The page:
That said, winemaking additives do have their place and they make a far more reliable brew than kitchen pantry alternatives. If you do want to use winemaking additives instead, here’s where to find them:
- Pectic Enzyme for breaking open the peach fruit cells and help the natural pectin to separate and settle.
- An acid blend to decrease the overall pH.
- Yeast Nutrient to feed the little beasties and give them the micronutrients that help them thrive.
- Tannin to give the sweet wine a bit of astringency and balance the flavor.
- Potassium Sorbate and Camden tablets (potassium metabisulfite) to completely end the fermentation and stabilize the wine before bottling for a still wine with no carbonation.
To get started brewing, the only specialized equipment and ingredients you need is the wine yeast, a carboy, rubber stopper and an airlock. This kit has everything you need except the yeast for about $10. Beyond that, an auto siphon is wicked helpful for bottling and worth the investment if you plan on making more than one batch of homebrew in your lifetime.
Once the sugar juiced peaches, lemon juice, tannin source and water are in the fermenter, allow it to bubble away for about 6 weeks until fermentation slows or stops. If you left the peach pulp in the fermenter, it’ll be helpful to rack the wine over into a clean fermentation vessel after about 2-3 weeks to allow the wine to clarify.
After about 6 weeks, us a siphon to bottle the wine, leaving the yeast sediment behind. Allow the wine to bottle age for at least a month, but preferably a year or more for best flavor.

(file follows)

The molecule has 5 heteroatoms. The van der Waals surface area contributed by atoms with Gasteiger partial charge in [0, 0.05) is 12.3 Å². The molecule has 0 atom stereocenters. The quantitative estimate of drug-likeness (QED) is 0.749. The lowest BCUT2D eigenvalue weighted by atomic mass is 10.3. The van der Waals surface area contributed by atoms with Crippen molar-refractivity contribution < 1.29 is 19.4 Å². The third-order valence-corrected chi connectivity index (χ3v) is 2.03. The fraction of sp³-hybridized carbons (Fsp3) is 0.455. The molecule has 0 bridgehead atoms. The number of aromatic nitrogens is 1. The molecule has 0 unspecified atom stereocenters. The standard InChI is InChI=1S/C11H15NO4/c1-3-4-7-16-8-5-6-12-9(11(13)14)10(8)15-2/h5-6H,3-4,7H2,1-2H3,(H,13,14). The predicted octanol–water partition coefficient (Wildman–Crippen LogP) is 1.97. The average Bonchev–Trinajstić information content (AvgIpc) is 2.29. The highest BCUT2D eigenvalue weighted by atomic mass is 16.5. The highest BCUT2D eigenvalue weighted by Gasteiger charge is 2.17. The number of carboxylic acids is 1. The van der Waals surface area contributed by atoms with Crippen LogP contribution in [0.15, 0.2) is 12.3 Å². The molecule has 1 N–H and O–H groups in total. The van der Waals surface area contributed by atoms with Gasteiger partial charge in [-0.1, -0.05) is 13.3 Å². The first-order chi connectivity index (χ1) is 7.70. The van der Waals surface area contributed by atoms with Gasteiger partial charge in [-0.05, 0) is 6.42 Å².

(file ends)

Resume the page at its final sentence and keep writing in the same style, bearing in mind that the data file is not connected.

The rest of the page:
This peach wine recipe makes one gallon of sweet peach wine.
- 2-3 lbs peaches chopped
- 2-3 lbs sugar
- 1 bag black tea
- 1/4 cup lemon juice
Chop the peaches into a large bowl or half gallon mason jar. Cover the peach slices with sugar, and stir every few minutes. The sugar will extract the peach juice.
Drain the peach juice into a fermentation vessle, and then use water to wash the peach pulp to remove the last bits of sugar and peach juice. Pour the water through a fine mesh strainer and fill the fermenter to about 3/4 full, leaving space for the remaining ingredients.
Brew a cup of strong black tea, remove the tea bag and add the brewed black tea into the fermenter.
Add 1/4 cup of lemon juice into the fermenter.
Open the yeast packet and allow it to bloom in about 1/4 cup of luke-warm water for 5 to 10 minutes. Add the yeast into the fermenter.
Add water to fill the fermenter to within a few inches of the top. Cap with a rubber stopper and give the whole thing a shake, careful not to drop it. Or, for the more conservative, use the handle of a long kitchen spoon to stir it up.
Cap with an airlock and allow the mixture to ferment for about 6 weeks. It may finish and clarify sooner, depending on your local temperature. If the airlock clogs with peach pulp, pull it off and clean it out before re-attaching it. This shouldn't be an issue if you've filtered the pulp through a fine mesh strainer.
(optional) Rack the wine into a clean fermenter after 3 weeks, leaving behind any pulp or yeast sediment.
After 6 weeks, bottle the wine in wine bottles with corks. Allow the peach wine to bottle age for at least 1 month, but preferably up to a year before drinking.